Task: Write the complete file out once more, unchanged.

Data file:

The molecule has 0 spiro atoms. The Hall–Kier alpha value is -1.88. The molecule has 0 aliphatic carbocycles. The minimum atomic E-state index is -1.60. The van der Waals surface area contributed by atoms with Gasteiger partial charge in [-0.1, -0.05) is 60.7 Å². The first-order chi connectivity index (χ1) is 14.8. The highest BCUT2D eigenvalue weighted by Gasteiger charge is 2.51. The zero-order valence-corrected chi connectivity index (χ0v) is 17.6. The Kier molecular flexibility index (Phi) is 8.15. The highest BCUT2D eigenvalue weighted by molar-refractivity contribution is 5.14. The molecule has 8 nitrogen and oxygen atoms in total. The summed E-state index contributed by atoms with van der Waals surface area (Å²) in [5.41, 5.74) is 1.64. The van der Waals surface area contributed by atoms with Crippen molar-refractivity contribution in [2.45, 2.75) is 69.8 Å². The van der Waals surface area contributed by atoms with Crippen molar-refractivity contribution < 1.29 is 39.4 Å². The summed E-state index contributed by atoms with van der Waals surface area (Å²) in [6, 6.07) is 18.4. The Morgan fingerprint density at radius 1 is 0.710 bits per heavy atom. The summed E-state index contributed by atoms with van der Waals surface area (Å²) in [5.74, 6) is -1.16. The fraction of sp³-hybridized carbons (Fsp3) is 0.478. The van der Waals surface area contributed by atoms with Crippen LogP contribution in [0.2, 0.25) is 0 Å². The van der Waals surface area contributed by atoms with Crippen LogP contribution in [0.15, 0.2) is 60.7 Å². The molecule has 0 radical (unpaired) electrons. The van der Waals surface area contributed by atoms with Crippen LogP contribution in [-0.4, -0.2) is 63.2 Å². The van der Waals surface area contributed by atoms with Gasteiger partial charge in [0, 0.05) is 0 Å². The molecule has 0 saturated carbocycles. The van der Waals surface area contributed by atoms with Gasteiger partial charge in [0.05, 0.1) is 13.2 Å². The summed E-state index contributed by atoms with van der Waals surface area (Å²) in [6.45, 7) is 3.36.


The molecule has 0 spiro atoms. The Hall–Kier alpha value is -1.88. The molecule has 0 aliphatic carbocycles. The minimum atomic E-state index is -1.60. The van der Waals surface area contributed by atoms with Gasteiger partial charge in [-0.1, -0.05) is 60.7 Å². The first-order chi connectivity index (χ1) is 14.8. The highest BCUT2D eigenvalue weighted by Gasteiger charge is 2.51. The zero-order valence-corrected chi connectivity index (χ0v) is 17.6. The Kier molecular flexibility index (Phi) is 8.15. The highest BCUT2D eigenvalue weighted by molar-refractivity contribution is 5.14. The molecule has 8 nitrogen and oxygen atoms in total. The summed E-state index contributed by atoms with van der Waals surface area (Å²) in [5.41, 5.74) is 1.64. The van der Waals surface area contributed by atoms with Crippen molar-refractivity contribution in [2.45, 2.75) is 69.8 Å². The van der Waals surface area contributed by atoms with Crippen molar-refractivity contribution < 1.29 is 39.4 Å². The summed E-state index contributed by atoms with van der Waals surface area (Å²) in [6, 6.07) is 18.4. The Morgan fingerprint density at radius 1 is 0.710 bits per heavy atom. The summed E-state index contributed by atoms with van der Waals surface area (Å²) in [5.74, 6) is -1.16. The fraction of sp³-hybridized carbons (Fsp3) is 0.478. The van der Waals surface area contributed by atoms with Crippen LogP contribution in [0.2, 0.25) is 0 Å². The van der Waals surface area contributed by atoms with Crippen LogP contribution in [0.15, 0.2) is 60.7 Å². The molecule has 0 radical (unpaired) electrons. The van der Waals surface area contributed by atoms with Crippen LogP contribution in [-0.4, -0.2) is 63.2 Å². The van der Waals surface area contributed by atoms with Gasteiger partial charge in [0, 0.05) is 0 Å². The molecule has 0 saturated carbocycles. The van der Waals surface area contributed by atoms with Gasteiger partial charge in [0.05, 0.1) is 13.2 Å². The summed E-state index contributed by atoms with van der Waals surface area (Å²) in [6.45, 7) is 3.36.